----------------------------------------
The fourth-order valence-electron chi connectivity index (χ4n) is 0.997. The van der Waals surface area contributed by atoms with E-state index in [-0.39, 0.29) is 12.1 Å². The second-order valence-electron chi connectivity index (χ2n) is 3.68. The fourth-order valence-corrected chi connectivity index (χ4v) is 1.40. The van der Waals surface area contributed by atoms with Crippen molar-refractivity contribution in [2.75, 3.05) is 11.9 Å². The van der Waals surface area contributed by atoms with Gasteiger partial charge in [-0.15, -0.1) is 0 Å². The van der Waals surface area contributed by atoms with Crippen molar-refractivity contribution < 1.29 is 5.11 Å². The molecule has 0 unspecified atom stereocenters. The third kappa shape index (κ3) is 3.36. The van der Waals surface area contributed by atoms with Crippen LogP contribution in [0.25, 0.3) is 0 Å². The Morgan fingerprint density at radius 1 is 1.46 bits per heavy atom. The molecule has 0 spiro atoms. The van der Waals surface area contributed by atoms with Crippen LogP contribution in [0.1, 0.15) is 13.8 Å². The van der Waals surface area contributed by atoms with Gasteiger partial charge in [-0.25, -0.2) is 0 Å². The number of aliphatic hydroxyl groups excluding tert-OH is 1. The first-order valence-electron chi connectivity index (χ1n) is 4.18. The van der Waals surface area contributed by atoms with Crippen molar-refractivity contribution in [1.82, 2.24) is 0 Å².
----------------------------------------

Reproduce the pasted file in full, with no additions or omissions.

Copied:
The fourth-order valence-electron chi connectivity index (χ4n) is 0.997. The van der Waals surface area contributed by atoms with E-state index in [-0.39, 0.29) is 12.1 Å². The second-order valence-electron chi connectivity index (χ2n) is 3.68. The fourth-order valence-corrected chi connectivity index (χ4v) is 1.40. The van der Waals surface area contributed by atoms with Crippen molar-refractivity contribution in [2.75, 3.05) is 11.9 Å². The van der Waals surface area contributed by atoms with Gasteiger partial charge in [-0.15, -0.1) is 0 Å². The van der Waals surface area contributed by atoms with Crippen molar-refractivity contribution < 1.29 is 5.11 Å². The molecule has 0 unspecified atom stereocenters. The third kappa shape index (κ3) is 3.36. The van der Waals surface area contributed by atoms with Crippen LogP contribution in [0.25, 0.3) is 0 Å². The Morgan fingerprint density at radius 1 is 1.46 bits per heavy atom. The molecule has 0 spiro atoms. The van der Waals surface area contributed by atoms with Crippen LogP contribution in [0.1, 0.15) is 13.8 Å². The van der Waals surface area contributed by atoms with Gasteiger partial charge in [-0.25, -0.2) is 0 Å². The number of aliphatic hydroxyl groups excluding tert-OH is 1. The first-order valence-electron chi connectivity index (χ1n) is 4.18. The van der Waals surface area contributed by atoms with Crippen molar-refractivity contribution in [1.82, 2.24) is 0 Å².